Increased domestic U.S. oil and gas production, thanks to advances known as “fracking,” has created a boom for other industries supporting that extraction. Demand for silica sand, used in fracking, could triple over the next five years. In the Midwest state of Illinois, people living near the mines are worried about how increased silica sand mining will affect their businesses and their health. VOA’s Kane Farabaugh has more in this first of a series of reports.
Video

Video Blind Somali Journalist Defies Odds in Mogadishu

Despite improving security in the last few years, Somalia remains one of the most dangerous countries to be a journalist – even more so for someone who cannot see. Abdulaziz Billow has the story of journalist Abdifatah Hassan Kalgacal, who has been reporting from the Somali capital for the last decade despite being blind.
Video

Video Texas Defies Same-Sex Marriage Ruling

Texas state officials have criticized the US Supreme Court decision giving same-sex couples the right to marry nationwide. The attorney general of Texas says last week's decision did not overrule constitutional "rights of religious liberty," and therefore officials performing wedding services can refuse to perform them for same-sex couples if it is against their religious beliefs. Zlatica Hoke reports on the controversy.
Video

Video Syrians Flee IS Advance in Hasaka

The Syrian government said Monday it has taken back one of several districts in Hasaka overrun by Islamic State militants. But continued fighting elsewhere in the northern city has forced thousands of civilians from their homes. In this report narrated by Bill Rodgers, VOA Kurdish Service reporter Zana Omer describes the scene in Amouda, where some of the displaced are taking refuge.
Video

Video Rabbi Hits Road to Heal Jewish-Muslim Relations in France

France is on high alert after last week's terrorist attack near the city Lyon, just six months after deadly Paris shootings. The attack have added new tensions to relations between French Jews and Muslims. France’s Jewish and Muslim communities also share a common heritage, though, and as far as one French rabbi is concerned, they are destined to be friends. From the Paris suburb of La Courneuve, Lisa Bryant reports about Rabbi Michel Serfaty and his friendship bus.
Video

Video S. Korea Christians Protest Gay Rights Festival

The U.S. Supreme Court decision mandating marriage equality nationwide has energized gay rights supporters around the world. Gay rights remain a highly contentious issue in a key U.S. ally, South Korea, where police did a deft job Sunday of preventing potential clashes between Christian protesters and gay activists. Kurt Achin reports from Seoul.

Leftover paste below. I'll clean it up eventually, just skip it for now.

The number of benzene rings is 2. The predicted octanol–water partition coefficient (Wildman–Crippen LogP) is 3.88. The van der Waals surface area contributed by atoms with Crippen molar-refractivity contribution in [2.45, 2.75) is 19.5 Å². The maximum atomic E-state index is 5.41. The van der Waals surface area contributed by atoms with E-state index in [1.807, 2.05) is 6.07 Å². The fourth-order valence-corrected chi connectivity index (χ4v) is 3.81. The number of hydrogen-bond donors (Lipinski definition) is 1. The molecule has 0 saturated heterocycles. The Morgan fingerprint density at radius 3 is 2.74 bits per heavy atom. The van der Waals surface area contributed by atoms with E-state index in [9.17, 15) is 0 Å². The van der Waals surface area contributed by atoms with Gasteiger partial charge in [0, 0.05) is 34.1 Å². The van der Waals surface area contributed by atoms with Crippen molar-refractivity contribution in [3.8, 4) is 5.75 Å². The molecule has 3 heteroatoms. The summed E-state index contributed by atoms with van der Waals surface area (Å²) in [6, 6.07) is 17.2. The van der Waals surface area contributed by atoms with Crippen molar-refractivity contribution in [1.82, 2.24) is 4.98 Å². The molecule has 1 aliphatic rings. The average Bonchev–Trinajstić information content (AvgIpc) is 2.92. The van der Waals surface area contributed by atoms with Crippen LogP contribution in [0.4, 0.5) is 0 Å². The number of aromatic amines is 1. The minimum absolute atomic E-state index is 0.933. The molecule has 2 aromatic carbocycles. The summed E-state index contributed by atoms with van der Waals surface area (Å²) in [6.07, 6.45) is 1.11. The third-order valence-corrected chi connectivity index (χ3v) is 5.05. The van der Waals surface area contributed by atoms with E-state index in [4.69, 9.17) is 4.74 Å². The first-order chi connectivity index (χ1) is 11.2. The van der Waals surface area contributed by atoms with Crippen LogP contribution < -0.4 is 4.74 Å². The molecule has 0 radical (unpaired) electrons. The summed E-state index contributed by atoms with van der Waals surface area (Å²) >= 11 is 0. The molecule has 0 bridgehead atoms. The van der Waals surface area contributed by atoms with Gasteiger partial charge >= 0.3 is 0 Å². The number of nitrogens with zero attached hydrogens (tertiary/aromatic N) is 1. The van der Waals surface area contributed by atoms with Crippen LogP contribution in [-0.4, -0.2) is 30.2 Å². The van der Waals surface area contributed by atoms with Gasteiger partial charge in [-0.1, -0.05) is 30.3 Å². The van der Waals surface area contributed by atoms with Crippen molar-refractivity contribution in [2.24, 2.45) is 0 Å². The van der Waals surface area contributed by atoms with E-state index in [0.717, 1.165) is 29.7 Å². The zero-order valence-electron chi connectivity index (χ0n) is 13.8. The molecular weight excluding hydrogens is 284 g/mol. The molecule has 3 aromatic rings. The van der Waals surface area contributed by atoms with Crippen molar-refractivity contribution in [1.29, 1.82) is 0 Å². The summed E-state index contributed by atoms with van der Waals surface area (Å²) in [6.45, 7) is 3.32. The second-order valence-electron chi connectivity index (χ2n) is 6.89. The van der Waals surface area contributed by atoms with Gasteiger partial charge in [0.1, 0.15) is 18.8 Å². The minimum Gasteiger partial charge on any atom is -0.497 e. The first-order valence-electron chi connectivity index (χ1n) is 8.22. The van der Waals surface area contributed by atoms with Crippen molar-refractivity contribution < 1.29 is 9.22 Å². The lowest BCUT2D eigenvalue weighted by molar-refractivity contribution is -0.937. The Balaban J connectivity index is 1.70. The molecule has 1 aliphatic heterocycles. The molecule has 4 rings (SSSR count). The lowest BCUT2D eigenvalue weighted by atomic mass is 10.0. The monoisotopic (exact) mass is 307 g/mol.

Video

Video Saudi Leaks Expose ‘Checkbook Diplomacy’ In Battle With Iran

Saudi Arabia’s willingness to wield its oil money on the global diplomatic stage appears to have been laid bare, after the website WikiLeaks published tens of thousands of leaked cables from Riyadh’s Ministry of Foreign Affairs. VOA's Henry Ridgwell reports.
Video

Video Nubians in Kenya Face Land Challenges

East Africa's ethnic Nubians have a rich cultural history that dates back thousands of years, but in Kenya they are facing hardships, including the loss of lands they have lived on for generations. They say the government has reneged on its pledge to award them title deeds for the plots. VOA's Lenny Ruvaga reports.
Video

Video Military Experts Question New Russian Tank Capabilities

Russia has been showing off its new tank design – the Armata T-14. Designers claim it is 20 years ahead of current Western designs - and driving it feels like playing a computer game. But military analysts question those assertions, and warn the cost could be too heavy a burden for Russia’s struggling economy. Henry Ridgwell reports.
Video

Video In Kenya, Police Said to Shoot First, Ask Questions Later

An organization that documents torture and extrajudicial killings says Kenyan police were responsible for 1,252 shooting deaths in five cities, including Nairobi, between 2009 and 2014, representing 67 percent of all gun deaths in the areas reviewed. Gabe Joselow has more from Nairobi.
Video

Video In Syrian Crisis, Social Media Offer Small Comforts

Za’atari, a makeshift city in Jordan, may be the only Syrian refugee camp to tweet its activities, in an effort to keep donors motivated as the war in Syria intensifies and the humanitarian crisis deepens. Inside the camp, families say mobile phone applications help hold together families that are physically torn apart. VOA’s Heather Murdock reports.

VOA Blogs